Lawmakers seethe as lines form to pass through House floor metal detectors

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Lawmakers seethe as lines form to pass through House floor metal detectors

House GOP lawmakers spoke out Tuesday night against a security policy requiring members to pass through metal detectors before they entered the cha

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House GOP lawmakers spoke out Tuesday night against a security policy requiring members to pass through metal detectors before they entered the chamber to vote on a resolution calling for President Trump’s removal for his role in last week’s Capitol riot.

Long lines formed outside the House chamber as members waited to pass through the detectors. Several Republicans refused to comply with the procedure, while others complained to Capitol security and House Democrats that the security measures were instituted without adequate notice or consultation.

In one heated encounter, House Administration Ranking Member Rodney Davis, R-Ill., exchanged harsh words with Capitol Police as well as House Majority Leader Steny Hoyer, D-Md. Davis grew angry after security barred access to a staircase near the speaker’s lobby that is typically open to members.

Metal detectors for lawmakers are installed in the corridor around the House of Representatives chamber after a mob loyal to President Donald Trump stormed the Capitol last week, in Washington, Tuesday, Jan. 12, 2021.

Metal detectors for lawmakers are installed in the corridor around the House of Representatives chamber after a mob loyal to President Donald Trump stormed the Capitol last week, in Washington, Tuesday, Jan. 12, 2021.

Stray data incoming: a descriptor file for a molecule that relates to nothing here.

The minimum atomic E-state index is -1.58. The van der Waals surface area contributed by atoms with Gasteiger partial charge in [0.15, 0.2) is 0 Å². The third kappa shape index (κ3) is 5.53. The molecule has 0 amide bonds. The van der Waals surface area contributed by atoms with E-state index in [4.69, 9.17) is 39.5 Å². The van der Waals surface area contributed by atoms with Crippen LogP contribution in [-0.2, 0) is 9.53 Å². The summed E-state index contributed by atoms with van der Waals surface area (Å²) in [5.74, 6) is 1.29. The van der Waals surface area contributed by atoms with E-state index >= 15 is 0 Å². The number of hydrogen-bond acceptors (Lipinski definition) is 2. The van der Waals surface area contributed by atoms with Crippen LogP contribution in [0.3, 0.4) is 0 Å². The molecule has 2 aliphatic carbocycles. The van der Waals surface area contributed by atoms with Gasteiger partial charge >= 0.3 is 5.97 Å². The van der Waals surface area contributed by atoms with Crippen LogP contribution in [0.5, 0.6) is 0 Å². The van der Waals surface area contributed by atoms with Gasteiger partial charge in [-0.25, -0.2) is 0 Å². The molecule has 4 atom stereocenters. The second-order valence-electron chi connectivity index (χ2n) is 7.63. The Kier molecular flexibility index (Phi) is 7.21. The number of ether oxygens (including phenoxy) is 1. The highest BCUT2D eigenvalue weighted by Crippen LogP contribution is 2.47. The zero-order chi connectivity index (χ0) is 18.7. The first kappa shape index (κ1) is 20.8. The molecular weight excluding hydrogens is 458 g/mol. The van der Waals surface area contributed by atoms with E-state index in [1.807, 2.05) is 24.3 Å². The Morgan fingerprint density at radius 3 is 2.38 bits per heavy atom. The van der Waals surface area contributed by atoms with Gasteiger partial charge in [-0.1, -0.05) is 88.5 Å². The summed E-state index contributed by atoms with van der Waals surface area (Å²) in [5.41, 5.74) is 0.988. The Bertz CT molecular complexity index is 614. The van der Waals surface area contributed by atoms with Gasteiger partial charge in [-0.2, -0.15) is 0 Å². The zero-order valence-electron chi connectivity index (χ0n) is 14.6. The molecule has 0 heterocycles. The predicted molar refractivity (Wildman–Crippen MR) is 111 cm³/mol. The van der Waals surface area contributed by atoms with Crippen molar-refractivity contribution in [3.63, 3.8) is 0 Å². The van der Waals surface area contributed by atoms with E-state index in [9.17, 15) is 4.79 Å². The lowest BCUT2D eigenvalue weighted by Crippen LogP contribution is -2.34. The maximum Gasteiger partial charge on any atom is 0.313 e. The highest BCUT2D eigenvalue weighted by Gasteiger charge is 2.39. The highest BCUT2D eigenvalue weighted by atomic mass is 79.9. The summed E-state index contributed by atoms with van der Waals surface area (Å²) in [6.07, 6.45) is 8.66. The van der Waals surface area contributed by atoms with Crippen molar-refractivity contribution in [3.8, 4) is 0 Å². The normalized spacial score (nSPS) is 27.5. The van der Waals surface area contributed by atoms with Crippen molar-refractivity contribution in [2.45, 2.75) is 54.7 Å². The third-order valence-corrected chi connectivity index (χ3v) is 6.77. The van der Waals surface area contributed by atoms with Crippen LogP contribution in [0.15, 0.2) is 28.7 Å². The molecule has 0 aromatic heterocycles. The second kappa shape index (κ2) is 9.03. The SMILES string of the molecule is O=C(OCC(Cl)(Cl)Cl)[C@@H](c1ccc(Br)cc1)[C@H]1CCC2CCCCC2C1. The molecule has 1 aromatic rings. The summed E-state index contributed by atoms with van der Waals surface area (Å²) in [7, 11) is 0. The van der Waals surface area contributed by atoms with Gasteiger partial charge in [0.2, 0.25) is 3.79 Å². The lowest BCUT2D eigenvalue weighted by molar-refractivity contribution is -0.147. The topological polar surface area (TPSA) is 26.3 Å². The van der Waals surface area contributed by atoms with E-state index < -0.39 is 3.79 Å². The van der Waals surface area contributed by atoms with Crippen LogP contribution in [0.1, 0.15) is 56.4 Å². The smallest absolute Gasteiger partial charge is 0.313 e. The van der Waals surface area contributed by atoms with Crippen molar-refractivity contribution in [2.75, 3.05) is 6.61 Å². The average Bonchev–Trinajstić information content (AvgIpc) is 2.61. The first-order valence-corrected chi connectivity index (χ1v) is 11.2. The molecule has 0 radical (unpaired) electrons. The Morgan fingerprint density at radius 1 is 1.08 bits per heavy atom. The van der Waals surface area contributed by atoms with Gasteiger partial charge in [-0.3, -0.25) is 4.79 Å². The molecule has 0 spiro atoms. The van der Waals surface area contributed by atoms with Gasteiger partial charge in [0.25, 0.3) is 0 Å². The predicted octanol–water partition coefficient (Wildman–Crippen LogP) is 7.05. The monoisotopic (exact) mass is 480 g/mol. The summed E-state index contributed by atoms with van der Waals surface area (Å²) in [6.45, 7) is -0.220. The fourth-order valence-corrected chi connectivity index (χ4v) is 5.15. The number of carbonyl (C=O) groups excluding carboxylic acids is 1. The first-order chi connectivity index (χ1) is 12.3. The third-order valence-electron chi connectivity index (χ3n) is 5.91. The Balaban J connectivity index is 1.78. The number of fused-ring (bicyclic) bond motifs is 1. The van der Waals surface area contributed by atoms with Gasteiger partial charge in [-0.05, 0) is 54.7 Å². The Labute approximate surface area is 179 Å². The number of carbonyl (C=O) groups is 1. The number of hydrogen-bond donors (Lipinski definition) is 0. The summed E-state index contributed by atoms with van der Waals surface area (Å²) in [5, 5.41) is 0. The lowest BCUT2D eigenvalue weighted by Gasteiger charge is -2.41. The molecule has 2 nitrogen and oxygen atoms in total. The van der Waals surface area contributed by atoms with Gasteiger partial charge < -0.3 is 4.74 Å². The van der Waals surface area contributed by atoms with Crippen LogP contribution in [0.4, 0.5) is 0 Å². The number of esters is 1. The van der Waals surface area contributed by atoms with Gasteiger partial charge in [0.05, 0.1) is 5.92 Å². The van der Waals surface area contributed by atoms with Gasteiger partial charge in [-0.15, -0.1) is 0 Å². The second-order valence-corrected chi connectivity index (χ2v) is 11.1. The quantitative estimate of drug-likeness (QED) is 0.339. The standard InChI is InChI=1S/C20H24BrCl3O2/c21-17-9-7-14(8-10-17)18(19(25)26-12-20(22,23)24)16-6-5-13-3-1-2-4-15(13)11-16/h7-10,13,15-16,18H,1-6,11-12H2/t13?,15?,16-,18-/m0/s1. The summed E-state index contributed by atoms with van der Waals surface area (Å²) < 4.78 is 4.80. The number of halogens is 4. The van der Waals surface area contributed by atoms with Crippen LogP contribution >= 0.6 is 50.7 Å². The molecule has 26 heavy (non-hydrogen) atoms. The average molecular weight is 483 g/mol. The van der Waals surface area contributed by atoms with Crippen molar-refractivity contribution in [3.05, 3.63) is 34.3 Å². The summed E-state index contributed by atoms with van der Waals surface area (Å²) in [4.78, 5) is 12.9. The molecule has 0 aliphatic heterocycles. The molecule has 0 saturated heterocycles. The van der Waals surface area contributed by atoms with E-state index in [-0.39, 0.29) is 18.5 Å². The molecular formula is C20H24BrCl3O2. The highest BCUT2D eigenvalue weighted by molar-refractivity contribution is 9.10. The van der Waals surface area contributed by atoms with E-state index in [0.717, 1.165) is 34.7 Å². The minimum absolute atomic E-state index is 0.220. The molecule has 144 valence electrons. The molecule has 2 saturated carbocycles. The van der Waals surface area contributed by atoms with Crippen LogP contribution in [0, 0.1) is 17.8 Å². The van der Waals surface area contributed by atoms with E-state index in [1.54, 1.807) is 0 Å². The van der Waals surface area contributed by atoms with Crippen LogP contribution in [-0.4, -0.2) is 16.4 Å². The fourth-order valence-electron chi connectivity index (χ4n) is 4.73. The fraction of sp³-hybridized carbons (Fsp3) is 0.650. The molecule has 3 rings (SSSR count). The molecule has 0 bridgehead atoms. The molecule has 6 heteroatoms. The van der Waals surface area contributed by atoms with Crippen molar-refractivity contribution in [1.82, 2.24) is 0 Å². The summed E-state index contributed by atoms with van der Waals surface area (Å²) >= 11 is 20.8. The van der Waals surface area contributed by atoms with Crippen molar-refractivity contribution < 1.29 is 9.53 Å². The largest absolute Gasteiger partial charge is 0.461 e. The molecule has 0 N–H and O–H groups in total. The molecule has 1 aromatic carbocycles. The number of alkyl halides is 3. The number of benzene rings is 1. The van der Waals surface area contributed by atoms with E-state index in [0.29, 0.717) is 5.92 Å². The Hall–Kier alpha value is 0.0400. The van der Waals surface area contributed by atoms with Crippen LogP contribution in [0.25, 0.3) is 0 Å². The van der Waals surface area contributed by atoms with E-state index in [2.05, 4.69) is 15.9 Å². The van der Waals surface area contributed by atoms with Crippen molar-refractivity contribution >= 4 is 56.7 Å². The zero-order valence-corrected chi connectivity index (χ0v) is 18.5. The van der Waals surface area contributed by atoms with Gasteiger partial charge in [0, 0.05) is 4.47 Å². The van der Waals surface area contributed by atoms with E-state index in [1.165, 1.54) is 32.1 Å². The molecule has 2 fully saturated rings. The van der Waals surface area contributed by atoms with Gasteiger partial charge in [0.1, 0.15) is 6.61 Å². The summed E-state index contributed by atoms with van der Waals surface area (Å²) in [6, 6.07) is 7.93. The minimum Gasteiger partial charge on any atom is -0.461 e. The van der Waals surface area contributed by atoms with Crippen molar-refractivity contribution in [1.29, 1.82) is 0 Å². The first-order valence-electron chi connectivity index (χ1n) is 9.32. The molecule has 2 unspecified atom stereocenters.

((AP Photo/J. Scott Applewhite))

“Steny, this is bulls—,” Davis said.

“Rodney, we’re all going through the magnetometers. All of us,” Hoyer said in response as Davis argued with the officer.

Davis said the security measures were “taking resources completely away from where it needs to be,” adding that Democrats “did it without any consultation with the minority.”

Rep. Chip Roy, R-Tx., was one of the House Republicans who chose not to pass through the metal detectors.

“The metal detector policy for the House floor is unnecessary, unconstitutional, and endangers members,” Roy said in a statement on the incident. “I did not comply tonight. I will not comply in the future.”

Timothy P. Blodgett, the House’s acting sergeant at arms, informed lawmakers about the added security measures on Tuesday afternoon. Aside from the installation of metal detectors, Blodgett warned in a memo that firearms were banned within the House chamber.

Earlier in the day, Davis described the measures as “political correctness run amok.”

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“The threat is outside, not inside. Every resource used inside is one that can’t be used outside,” he said in a statement.

House members are expected to vote late Tuesday night on a resolution calling on Vice President Mike Pence to invoke the 25th Amendment to remove Trump from office. In a letter to Pelosi, Pence said that he does not intend to move forward with the resolution even if it passes.

Top Democrats said they would begin impeachment proceedings if Pence refused. Several Republicans have signaled they would support Trump’s impeachment prior to the end of his term on Jan. 20.

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